GHB Probation Letter
I. BACKGROUND INFORMATION FOR SUBMISSION TO PROBATION OFFICE
To ensure that every human drug is safe and effective, Congress
established a comprehensive scheme for the regulation of such drugs through
the FDCA, 21 U.S.C. § 301 et seq. Under the FDCA, 21
U.S.C. § 321(g), a "drug" is any of the following: (A) articles
recognized in the official United States Pharmacopoeia, official Homeopathic
Pharmacopoeia of the United States, or official National formulary, or any
supplement to any of them; (B) articles intended for use in the diagnosis,
cure, mitigation, treatment, or prevention of disease in man or other animals;
(C) articles (other than food) intended to affect the structure or any
function of the body of man or other animals; and (D) articles intended for
use as a component of any article specified above.
- Background Information Concerning The Statutory
Framework For The Regulation Of Human Drugs
The "intended use" of an article, for purposes of determining whether it
is a "drug," can be determined by claims made on the label, accompanying
labeling, promotional material, advertising, oral representations made about
the product, and information from any other source which discloses intended
use. 21 C.F.R. § 201.128; United States v. Storage Spaces Designated
Nos. 8 and 49, 777 F.2d 1363 (9th Cir. 1985), cert. denied,
479 U.S. 1086 (1986); National Nutritional Foods Association v.
Mathews, 557 F.2d 325 (2d Cir. 1977); National Nutritional Foods
Association v. Food and Drug Administration, 504 F.2d 761 (2d Cir. 1974),
cert. denied, 420 U.S. 946 (1975); United States v. An
Article ... Consisting of 216 Cartoned Bottles, More or Less ... Sudden
Change, 409 F.2d 734, 739 (2d Cir. 1969).
The core of the Act's regulatory scheme for drugs intended for use in
humans is its requirement that all "new drugs," 21 U.S.C. § 321(p), be
approved by the FDA as safe and effective prior to marketing.[FN1] The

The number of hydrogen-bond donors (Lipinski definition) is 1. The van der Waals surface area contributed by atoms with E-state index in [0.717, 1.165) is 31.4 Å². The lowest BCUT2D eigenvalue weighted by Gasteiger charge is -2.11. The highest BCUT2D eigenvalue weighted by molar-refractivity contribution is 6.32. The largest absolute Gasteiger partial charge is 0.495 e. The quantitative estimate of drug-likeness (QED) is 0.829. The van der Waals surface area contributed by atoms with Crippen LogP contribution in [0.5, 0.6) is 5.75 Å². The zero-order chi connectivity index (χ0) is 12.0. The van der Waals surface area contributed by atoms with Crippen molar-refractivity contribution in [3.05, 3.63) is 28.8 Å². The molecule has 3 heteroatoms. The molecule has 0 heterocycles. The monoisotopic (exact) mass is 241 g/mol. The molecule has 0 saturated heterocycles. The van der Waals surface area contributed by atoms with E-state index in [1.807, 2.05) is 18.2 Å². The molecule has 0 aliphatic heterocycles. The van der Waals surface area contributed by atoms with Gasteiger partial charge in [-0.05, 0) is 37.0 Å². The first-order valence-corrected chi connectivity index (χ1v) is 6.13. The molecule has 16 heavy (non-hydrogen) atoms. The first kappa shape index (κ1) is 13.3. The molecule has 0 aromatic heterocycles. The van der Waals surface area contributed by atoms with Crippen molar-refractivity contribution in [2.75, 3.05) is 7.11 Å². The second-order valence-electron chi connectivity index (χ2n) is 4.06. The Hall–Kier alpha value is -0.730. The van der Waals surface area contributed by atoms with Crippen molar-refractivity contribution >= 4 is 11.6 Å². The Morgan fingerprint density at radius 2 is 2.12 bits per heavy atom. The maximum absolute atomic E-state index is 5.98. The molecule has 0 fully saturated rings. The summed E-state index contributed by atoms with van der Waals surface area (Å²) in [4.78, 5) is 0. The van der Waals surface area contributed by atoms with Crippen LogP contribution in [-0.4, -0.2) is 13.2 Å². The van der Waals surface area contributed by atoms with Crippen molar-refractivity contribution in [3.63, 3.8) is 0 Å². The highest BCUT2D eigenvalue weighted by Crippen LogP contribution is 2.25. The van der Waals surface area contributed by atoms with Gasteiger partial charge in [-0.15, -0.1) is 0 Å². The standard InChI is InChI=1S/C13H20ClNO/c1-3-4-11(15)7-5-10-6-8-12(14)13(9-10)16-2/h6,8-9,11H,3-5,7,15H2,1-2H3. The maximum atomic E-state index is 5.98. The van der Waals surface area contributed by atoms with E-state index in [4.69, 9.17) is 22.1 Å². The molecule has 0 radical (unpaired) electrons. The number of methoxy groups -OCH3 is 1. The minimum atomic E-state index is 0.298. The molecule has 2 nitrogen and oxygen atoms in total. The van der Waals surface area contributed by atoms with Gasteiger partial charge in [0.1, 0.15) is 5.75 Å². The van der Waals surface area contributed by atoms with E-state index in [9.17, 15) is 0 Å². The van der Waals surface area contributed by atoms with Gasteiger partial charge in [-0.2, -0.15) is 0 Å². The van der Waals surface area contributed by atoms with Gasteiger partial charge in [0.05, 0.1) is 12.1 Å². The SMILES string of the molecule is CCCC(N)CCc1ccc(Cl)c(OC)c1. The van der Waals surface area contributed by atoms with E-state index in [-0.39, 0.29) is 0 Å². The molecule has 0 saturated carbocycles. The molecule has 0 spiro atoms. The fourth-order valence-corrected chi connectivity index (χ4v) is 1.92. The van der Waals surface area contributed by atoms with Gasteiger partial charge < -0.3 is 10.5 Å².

marketing of a new drug without preapproval from the FDA violates the FDCA.
21 U.S.C. §§ 355 and 331(d).
FN1. "New drug" is defined in Title 21, United States Code, Section
321(p), to be "[a]ny drug . . . the composition of which is such that
such drug is not generally recognized, among experts qualified by
scientific training and experience to evaluate the safety and
effectiveness of drugs, as safe and effective for use under the
conditions prescribed, recommended, or suggested in the labeling
In addition to the premarket approval requirements for new drugs, the Act
requires that all drugs be properly labeled so as to assure their safe and
effective use. This means that all drugs must have adequate directions for
use so that the physician is able to dispense the drug for the appropriate
conditions and in the proper manner, dose, frequency, and duration and the
customer is able to use the drug in a safe and effective manner. "Adequate
directions for use" means directions under which the laymen can use a drug
safely and for the purposes for which it is intended, 21 C.F.R. § 201.5.
Drugs that lack such directions are deemed to be misbranded. 21 U.S.C. §
352(f)(1). Adequate directions for use can not be written for unapproved new
drugs because such drugs have not been shown to be safe and effective for any